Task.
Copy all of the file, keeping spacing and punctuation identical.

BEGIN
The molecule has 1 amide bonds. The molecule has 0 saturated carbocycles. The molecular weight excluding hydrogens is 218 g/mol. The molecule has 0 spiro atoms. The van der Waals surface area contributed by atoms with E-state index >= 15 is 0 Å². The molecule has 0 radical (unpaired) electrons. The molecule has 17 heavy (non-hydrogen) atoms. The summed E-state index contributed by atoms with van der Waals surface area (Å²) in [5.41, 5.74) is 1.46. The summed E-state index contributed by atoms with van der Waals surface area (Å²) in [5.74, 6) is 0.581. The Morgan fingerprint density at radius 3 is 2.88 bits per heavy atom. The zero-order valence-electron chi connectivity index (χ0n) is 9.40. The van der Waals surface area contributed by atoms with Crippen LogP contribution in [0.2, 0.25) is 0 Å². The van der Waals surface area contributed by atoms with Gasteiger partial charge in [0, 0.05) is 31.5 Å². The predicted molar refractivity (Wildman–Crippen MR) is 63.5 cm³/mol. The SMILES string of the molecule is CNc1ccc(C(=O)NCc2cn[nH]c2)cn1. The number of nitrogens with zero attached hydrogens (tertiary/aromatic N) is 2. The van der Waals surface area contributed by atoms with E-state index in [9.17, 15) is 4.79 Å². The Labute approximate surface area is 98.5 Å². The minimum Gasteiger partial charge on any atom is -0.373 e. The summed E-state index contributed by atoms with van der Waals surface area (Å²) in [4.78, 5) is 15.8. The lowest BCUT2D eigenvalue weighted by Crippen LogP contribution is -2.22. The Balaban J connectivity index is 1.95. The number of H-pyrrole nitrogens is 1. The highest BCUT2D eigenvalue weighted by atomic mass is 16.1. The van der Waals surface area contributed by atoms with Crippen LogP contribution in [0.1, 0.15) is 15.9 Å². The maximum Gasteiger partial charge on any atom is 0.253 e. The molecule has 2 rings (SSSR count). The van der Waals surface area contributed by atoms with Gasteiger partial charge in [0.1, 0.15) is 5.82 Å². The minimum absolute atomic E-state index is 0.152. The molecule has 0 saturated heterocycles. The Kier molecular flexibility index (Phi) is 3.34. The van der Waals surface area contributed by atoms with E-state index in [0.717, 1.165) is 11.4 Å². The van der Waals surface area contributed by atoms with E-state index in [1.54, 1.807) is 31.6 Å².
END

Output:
The molecule has 1 amide bonds. The molecule has 0 saturated carbocycles. The molecular weight excluding hydrogens is 218 g/mol. The molecule has 0 spiro atoms. The van der Waals surface area contributed by atoms with E-state index >= 15 is 0 Å². The molecule has 0 radical (unpaired) electrons. The molecule has 17 heavy (non-hydrogen) atoms. The summed E-state index contributed by atoms with van der Waals surface area (Å²) in [5.41, 5.74) is 1.46. The summed E-state index contributed by atoms with van der Waals surface area (Å²) in [5.74, 6) is 0.581. The Morgan fingerprint density at radius 3 is 2.88 bits per heavy atom. The zero-order valence-electron chi connectivity index (χ0n) is 9.40. The van der Waals surface area contributed by atoms with Crippen LogP contribution in [0.2, 0.25) is 0 Å². The van der Waals surface area contributed by atoms with Gasteiger partial charge in [0, 0.05) is 31.5 Å². The predicted molar refractivity (Wildman–Crippen MR) is 63.5 cm³/mol. The SMILES string of the molecule is CNc1ccc(C(=O)NCc2cn[nH]c2)cn1. The number of nitrogens with zero attached hydrogens (tertiary/aromatic N) is 2. The van der Waals surface area contributed by atoms with E-state index in [9.17, 15) is 4.79 Å². The Labute approximate surface area is 98.5 Å². The minimum Gasteiger partial charge on any atom is -0.373 e. The summed E-state index contributed by atoms with van der Waals surface area (Å²) in [4.78, 5) is 15.8. The lowest BCUT2D eigenvalue weighted by Crippen LogP contribution is -2.22. The Balaban J connectivity index is 1.95. The number of H-pyrrole nitrogens is 1. The highest BCUT2D eigenvalue weighted by atomic mass is 16.1. The van der Waals surface area contributed by atoms with Crippen LogP contribution in [0.1, 0.15) is 15.9 Å². The maximum Gasteiger partial charge on any atom is 0.253 e. The molecule has 2 rings (SSSR count). The van der Waals surface area contributed by atoms with Gasteiger partial charge in [0.1, 0.15) is 5.82 Å². The minimum absolute atomic E-state index is 0.152. The molecule has 0 saturated heterocycles. The Kier molecular flexibility index (Phi) is 3.34. The van der Waals surface area contributed by atoms with E-state index in [0.717, 1.165) is 11.4 Å². The van der Waals surface area contributed by atoms with E-state index in [1.54, 1.807) is 31.6 Å².